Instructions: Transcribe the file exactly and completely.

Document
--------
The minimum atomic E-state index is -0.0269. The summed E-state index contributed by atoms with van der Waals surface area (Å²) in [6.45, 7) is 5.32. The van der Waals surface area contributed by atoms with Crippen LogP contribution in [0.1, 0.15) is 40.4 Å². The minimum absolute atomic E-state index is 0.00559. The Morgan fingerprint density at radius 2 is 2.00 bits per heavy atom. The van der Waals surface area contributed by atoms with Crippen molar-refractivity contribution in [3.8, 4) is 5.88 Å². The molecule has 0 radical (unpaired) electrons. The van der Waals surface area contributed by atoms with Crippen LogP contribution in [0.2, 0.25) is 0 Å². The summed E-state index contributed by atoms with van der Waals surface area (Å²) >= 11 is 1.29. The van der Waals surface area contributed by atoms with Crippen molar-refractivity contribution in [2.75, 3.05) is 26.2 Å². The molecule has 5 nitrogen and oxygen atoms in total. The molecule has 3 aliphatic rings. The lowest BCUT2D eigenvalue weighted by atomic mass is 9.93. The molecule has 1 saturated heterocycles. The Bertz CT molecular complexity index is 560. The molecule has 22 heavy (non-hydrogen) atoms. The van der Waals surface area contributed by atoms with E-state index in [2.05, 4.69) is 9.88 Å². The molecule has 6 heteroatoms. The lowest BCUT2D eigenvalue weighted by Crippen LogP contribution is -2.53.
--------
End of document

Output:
The minimum atomic E-state index is -0.0269. The summed E-state index contributed by atoms with van der Waals surface area (Å²) in [6.45, 7) is 5.32. The van der Waals surface area contributed by atoms with Crippen LogP contribution in [0.1, 0.15) is 40.4 Å². The minimum absolute atomic E-state index is 0.00559. The Morgan fingerprint density at radius 2 is 2.00 bits per heavy atom. The van der Waals surface area contributed by atoms with Crippen molar-refractivity contribution in [3.8, 4) is 5.88 Å². The molecule has 0 radical (unpaired) electrons. The van der Waals surface area contributed by atoms with Crippen LogP contribution in [0.2, 0.25) is 0 Å². The summed E-state index contributed by atoms with van der Waals surface area (Å²) >= 11 is 1.29. The van der Waals surface area contributed by atoms with Crippen molar-refractivity contribution in [2.75, 3.05) is 26.2 Å². The molecule has 5 nitrogen and oxygen atoms in total. The molecule has 3 aliphatic rings. The lowest BCUT2D eigenvalue weighted by atomic mass is 9.93. The molecule has 1 saturated heterocycles. The Bertz CT molecular complexity index is 560. The molecule has 22 heavy (non-hydrogen) atoms. The van der Waals surface area contributed by atoms with E-state index in [2.05, 4.69) is 9.88 Å². The molecule has 6 heteroatoms. The lowest BCUT2D eigenvalue weighted by Crippen LogP contribution is -2.53.